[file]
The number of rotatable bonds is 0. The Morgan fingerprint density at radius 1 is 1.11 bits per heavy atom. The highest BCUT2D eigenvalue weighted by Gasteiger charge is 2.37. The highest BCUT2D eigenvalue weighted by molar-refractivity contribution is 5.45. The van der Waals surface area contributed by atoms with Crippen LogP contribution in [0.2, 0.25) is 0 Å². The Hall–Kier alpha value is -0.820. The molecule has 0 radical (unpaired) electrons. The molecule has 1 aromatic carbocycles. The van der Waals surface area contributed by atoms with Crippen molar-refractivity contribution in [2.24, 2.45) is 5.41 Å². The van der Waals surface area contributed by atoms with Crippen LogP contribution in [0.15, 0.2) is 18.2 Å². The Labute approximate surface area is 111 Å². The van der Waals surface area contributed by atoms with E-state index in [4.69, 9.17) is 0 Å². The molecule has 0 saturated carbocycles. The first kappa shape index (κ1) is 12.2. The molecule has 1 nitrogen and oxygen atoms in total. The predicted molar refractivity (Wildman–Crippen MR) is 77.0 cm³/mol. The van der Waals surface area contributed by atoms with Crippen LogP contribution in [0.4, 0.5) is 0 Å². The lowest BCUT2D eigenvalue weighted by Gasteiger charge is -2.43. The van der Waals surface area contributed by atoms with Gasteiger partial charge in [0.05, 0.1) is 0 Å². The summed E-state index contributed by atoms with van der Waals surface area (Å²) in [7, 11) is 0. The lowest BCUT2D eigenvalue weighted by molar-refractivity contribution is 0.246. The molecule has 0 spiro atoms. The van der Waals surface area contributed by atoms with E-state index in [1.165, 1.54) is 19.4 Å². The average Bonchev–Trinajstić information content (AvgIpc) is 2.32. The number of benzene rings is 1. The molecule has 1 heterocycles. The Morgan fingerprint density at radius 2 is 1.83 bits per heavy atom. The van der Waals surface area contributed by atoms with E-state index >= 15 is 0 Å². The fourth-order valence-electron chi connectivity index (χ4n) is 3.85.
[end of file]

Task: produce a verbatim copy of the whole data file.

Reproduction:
The number of rotatable bonds is 0. The Morgan fingerprint density at radius 1 is 1.11 bits per heavy atom. The highest BCUT2D eigenvalue weighted by Gasteiger charge is 2.37. The highest BCUT2D eigenvalue weighted by molar-refractivity contribution is 5.45. The van der Waals surface area contributed by atoms with Crippen LogP contribution in [0.2, 0.25) is 0 Å². The Hall–Kier alpha value is -0.820. The molecule has 0 radical (unpaired) electrons. The molecule has 1 aromatic carbocycles. The van der Waals surface area contributed by atoms with Crippen molar-refractivity contribution in [2.24, 2.45) is 5.41 Å². The van der Waals surface area contributed by atoms with Crippen LogP contribution in [0.15, 0.2) is 18.2 Å². The Labute approximate surface area is 111 Å². The van der Waals surface area contributed by atoms with E-state index in [4.69, 9.17) is 0 Å². The molecule has 0 saturated carbocycles. The first kappa shape index (κ1) is 12.2. The molecule has 1 nitrogen and oxygen atoms in total. The predicted molar refractivity (Wildman–Crippen MR) is 77.0 cm³/mol. The van der Waals surface area contributed by atoms with Crippen LogP contribution in [0.4, 0.5) is 0 Å². The lowest BCUT2D eigenvalue weighted by Gasteiger charge is -2.43. The van der Waals surface area contributed by atoms with Gasteiger partial charge in [0.05, 0.1) is 0 Å². The summed E-state index contributed by atoms with van der Waals surface area (Å²) in [7, 11) is 0. The lowest BCUT2D eigenvalue weighted by molar-refractivity contribution is 0.246. The molecule has 0 spiro atoms. The van der Waals surface area contributed by atoms with E-state index in [1.165, 1.54) is 19.4 Å². The average Bonchev–Trinajstić information content (AvgIpc) is 2.32. The number of benzene rings is 1. The molecule has 1 heterocycles. The Morgan fingerprint density at radius 2 is 1.83 bits per heavy atom. The van der Waals surface area contributed by atoms with E-state index >= 15 is 0 Å². The fourth-order valence-electron chi connectivity index (χ4n) is 3.85.